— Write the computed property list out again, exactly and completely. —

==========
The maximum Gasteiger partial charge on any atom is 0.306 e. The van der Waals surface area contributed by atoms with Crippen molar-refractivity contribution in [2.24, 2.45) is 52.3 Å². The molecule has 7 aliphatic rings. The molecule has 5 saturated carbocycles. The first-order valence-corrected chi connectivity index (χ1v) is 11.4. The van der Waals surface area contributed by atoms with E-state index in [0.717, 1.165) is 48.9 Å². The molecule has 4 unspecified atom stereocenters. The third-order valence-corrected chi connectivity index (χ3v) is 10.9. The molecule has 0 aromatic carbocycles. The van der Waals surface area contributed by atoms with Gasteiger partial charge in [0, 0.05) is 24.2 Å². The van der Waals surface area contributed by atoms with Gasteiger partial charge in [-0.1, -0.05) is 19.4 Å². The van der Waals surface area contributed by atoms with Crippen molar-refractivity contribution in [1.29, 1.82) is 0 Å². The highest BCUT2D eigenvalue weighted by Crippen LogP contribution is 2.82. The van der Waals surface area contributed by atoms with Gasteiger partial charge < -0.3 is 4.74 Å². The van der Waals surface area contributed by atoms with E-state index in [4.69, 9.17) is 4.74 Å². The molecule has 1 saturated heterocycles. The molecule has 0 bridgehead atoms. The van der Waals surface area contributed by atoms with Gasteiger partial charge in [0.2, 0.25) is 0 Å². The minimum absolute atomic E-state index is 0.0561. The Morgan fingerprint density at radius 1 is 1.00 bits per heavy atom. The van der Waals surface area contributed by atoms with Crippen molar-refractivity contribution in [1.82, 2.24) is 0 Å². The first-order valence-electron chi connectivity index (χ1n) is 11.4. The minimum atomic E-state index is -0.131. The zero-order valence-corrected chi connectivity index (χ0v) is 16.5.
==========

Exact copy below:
The maximum Gasteiger partial charge on any atom is 0.306 e. The van der Waals surface area contributed by atoms with Crippen molar-refractivity contribution in [2.24, 2.45) is 52.3 Å². The molecule has 7 aliphatic rings. The molecule has 5 saturated carbocycles. The first-order valence-corrected chi connectivity index (χ1v) is 11.4. The van der Waals surface area contributed by atoms with E-state index in [0.717, 1.165) is 48.9 Å². The molecule has 4 unspecified atom stereocenters. The third-order valence-corrected chi connectivity index (χ3v) is 10.9. The molecule has 0 aromatic carbocycles. The van der Waals surface area contributed by atoms with Gasteiger partial charge in [0, 0.05) is 24.2 Å². The van der Waals surface area contributed by atoms with Gasteiger partial charge in [-0.1, -0.05) is 19.4 Å². The van der Waals surface area contributed by atoms with Crippen molar-refractivity contribution in [1.29, 1.82) is 0 Å². The highest BCUT2D eigenvalue weighted by Crippen LogP contribution is 2.82. The van der Waals surface area contributed by atoms with Gasteiger partial charge < -0.3 is 4.74 Å². The van der Waals surface area contributed by atoms with E-state index in [4.69, 9.17) is 4.74 Å². The molecule has 1 saturated heterocycles. The molecule has 0 bridgehead atoms. The van der Waals surface area contributed by atoms with Gasteiger partial charge in [0.2, 0.25) is 0 Å². The minimum absolute atomic E-state index is 0.0561. The Morgan fingerprint density at radius 1 is 1.00 bits per heavy atom. The van der Waals surface area contributed by atoms with Crippen molar-refractivity contribution in [1.82, 2.24) is 0 Å². The first-order valence-electron chi connectivity index (χ1n) is 11.4. The minimum atomic E-state index is -0.131. The zero-order valence-corrected chi connectivity index (χ0v) is 16.5.